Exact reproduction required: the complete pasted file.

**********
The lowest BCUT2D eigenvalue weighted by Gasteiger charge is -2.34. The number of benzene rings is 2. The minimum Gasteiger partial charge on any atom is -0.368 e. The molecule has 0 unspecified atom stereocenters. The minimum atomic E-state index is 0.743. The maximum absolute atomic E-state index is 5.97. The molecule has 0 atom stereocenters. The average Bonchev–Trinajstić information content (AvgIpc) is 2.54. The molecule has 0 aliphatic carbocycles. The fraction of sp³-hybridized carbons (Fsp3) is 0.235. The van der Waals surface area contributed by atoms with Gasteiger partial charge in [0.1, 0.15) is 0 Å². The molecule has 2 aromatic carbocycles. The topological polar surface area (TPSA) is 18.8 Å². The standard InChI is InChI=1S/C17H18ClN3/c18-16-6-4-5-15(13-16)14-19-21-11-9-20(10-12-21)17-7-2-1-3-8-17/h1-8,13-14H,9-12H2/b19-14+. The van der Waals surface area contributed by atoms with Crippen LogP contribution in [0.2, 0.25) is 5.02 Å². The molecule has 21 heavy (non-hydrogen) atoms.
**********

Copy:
The lowest BCUT2D eigenvalue weighted by Gasteiger charge is -2.34. The number of benzene rings is 2. The minimum Gasteiger partial charge on any atom is -0.368 e. The molecule has 0 unspecified atom stereocenters. The minimum atomic E-state index is 0.743. The maximum absolute atomic E-state index is 5.97. The molecule has 0 atom stereocenters. The average Bonchev–Trinajstić information content (AvgIpc) is 2.54. The molecule has 0 aliphatic carbocycles. The fraction of sp³-hybridized carbons (Fsp3) is 0.235. The van der Waals surface area contributed by atoms with Gasteiger partial charge in [0.1, 0.15) is 0 Å². The molecule has 2 aromatic carbocycles. The topological polar surface area (TPSA) is 18.8 Å². The standard InChI is InChI=1S/C17H18ClN3/c18-16-6-4-5-15(13-16)14-19-21-11-9-20(10-12-21)17-7-2-1-3-8-17/h1-8,13-14H,9-12H2/b19-14+. The van der Waals surface area contributed by atoms with Crippen LogP contribution in [0.2, 0.25) is 5.02 Å². The molecule has 21 heavy (non-hydrogen) atoms.